In May, Nimdzi participated in a private demo of SDL’s new enterprise product, SDL Language Cloud. Our initial impression is that this new product represents a strong step away from SDL’s old-fashioned Worldserver and translation management system (TMS) interfaces into an all-new user experience.
The heatmap helps project managers quickly identify projects at risk, and the Kanban boards give a simple view of what tasks are in what state. While SDL retained workflow management, of course, it has simplified Worldserver’s over-complicated workflow designer, to the benefit of localization managers.
Project overview in SDL Worldserver.
The task-based overview in SDL Language Cloud.
The translator/reviewer interface is not new—products like Groupshare have been using a similar online editor for the past two years. It is a feature-rich online editor, aiming to recreate the Trados Studio experience in a web browser. The feature set inevitably brings complexity, and translators new to this interface need some time to become accustomed to it.
The online translation and review editor in SDL Language Cloud.
One area for future improvement will be the preview. Right now the only preview users can get is for Microsoft Word files.
The concept of reviewer groups is particularly interesting. It allows a user to assign a project to not only just one single person but also a group, and reviewers can claim and unclaim the tasks. This solves situations where one person is not able to review everything correctly.
Text classification in SDL Language Cloud.
SDL has not released a new generation of enterprise tools in a while. The first time the company announced a new tool—they titled it Project Affinity—was in 2009, and in 2015 they were also talking about merging SDL Worldserver and SDL TMS. However, it looks like SDL Language Cloud will become a solid contender and gain back some market share that companies like Memsource or XTM have taken from SDL. The quickest route will be to convert Worldserver customers, simply by offering a more modern tool—yes, more modern than tools that have been around for ten years.
We have seen how SDL Trados Studio, released in 2009, became a solid tool only after a couple of years on the market. While we expect that SDL now has a better approach towards understanding the market, it will take time until the many functionalities are implemented. So far, query management is fully missing from the tool—SDL relies on Kaleidoscope’s solutions—and when asking about InDesign preview functionality, they mentioned they were currently looking for a partner to implement it with.
Compared to competitors, SDL remains strongly committed to supporting both translators and language service providers (LSPs), and so SDL Language Cloud is not purely an enterprise tool. A modified version targets LSPs. We have not seen the LSP offering, but looking at the design of the system it was evident that it reflects the enterprise mindset. SDL is still very keen on promoting Trados Studio to LSPs and translators, which definitely makes sense for translators themselves—and thus the new Studio version that is able to directly open packages from Language Cloud is a welcome change. Still, having project managers move packages back and forth is working against the trend of automation.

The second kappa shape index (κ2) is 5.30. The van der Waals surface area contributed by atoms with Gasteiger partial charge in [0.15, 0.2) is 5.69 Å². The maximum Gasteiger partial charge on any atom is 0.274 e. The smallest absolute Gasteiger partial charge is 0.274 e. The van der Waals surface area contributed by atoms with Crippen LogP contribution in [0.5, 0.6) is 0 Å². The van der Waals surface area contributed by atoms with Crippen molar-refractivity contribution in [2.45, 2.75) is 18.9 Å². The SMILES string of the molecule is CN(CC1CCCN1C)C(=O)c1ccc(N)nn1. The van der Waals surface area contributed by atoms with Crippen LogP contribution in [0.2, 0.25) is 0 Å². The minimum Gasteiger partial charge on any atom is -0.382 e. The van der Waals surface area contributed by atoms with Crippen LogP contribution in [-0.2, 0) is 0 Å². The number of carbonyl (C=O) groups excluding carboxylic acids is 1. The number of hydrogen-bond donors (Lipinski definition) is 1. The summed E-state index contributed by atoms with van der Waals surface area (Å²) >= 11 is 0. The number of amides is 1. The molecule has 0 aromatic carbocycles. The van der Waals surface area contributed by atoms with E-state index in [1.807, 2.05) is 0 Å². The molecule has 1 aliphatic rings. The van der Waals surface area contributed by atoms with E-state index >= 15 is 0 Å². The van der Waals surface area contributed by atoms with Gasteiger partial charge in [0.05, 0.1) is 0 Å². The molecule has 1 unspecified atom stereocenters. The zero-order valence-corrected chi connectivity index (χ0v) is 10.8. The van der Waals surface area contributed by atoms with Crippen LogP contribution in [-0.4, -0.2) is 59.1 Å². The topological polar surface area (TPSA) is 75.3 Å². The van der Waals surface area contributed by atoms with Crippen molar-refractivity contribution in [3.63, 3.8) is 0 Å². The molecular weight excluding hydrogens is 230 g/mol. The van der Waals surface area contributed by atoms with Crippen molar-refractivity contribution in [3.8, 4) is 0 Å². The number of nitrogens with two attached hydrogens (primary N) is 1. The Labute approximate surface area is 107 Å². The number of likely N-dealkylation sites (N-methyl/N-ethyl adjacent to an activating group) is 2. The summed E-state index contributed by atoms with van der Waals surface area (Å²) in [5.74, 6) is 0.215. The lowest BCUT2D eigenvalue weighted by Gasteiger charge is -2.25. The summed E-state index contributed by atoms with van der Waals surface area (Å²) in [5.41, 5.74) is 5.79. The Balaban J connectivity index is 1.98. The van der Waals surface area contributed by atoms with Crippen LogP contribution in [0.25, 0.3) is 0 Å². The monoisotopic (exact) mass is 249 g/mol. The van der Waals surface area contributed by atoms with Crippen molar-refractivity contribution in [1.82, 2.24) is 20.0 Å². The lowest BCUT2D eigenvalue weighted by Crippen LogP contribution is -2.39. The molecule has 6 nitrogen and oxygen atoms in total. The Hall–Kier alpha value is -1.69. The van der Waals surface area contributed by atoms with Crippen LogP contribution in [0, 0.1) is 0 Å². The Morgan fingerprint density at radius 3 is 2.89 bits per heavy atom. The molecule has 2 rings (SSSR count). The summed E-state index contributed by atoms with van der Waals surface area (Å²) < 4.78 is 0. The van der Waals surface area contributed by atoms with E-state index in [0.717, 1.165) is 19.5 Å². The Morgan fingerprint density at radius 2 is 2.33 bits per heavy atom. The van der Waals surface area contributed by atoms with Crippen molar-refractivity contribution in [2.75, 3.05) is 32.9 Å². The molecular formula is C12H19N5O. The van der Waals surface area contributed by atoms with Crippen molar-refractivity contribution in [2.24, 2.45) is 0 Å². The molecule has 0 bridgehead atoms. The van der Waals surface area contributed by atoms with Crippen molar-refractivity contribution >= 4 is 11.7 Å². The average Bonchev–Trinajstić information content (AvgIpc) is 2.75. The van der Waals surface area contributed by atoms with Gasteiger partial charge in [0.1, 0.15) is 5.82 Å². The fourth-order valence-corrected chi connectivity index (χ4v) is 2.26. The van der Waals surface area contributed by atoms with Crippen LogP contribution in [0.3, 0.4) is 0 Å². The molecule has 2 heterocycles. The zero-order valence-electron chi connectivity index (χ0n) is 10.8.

In summary, SDL Language Cloud is a welcome (albeit one might say overdue) addition to SDL’s increasingly complex technology offering. There is an apparent commitment from SDL leadership to use Language Cloud to unify existing offerings, rather than adding yet another tool into an already bloated suite of offerings.
At this point, there are still features that are missing from the current iteration, although this is not out of the norm for newly released software solutions. Although incomplete, SDL Cloud is a solid first step towards a flexible and modernized localization management solution. Time will tell how well SDL’s Language Cloud offering will fit within the translation supply chain, and we plan to closely monitor and report ongoing developments.
There are many translation management systems to choose from in the industry. There is no single “best TMS.” Each company has to define and evaluate their own specific criteria for selecting the technology best suited to their needs. Because of high implementation/switching costs, this can be a risky decision without having access to all the needed information.
On June 10, 2020, we published our Nimdzi Language Technology Atlas, the comprehensive resource that maps hundreds of language technology solutions from all around the world. Two months later, after receiving and reviewing feedback from more than three dozen companies who submitted requests to add new tools or change their categorization, we released an update to the infographic on August 27.
After a slow entry into the language technology space, India promises an interesting journey moving forward, as user preferences increasingly lean towards native language content.
Before the rise of Translation Management Systems (TMS), there were CAT tools. A CAT (Computer-Assisted or Computer-Aided Translation) tool is software that allows a user to work with bilingual text – the source and the target (translation).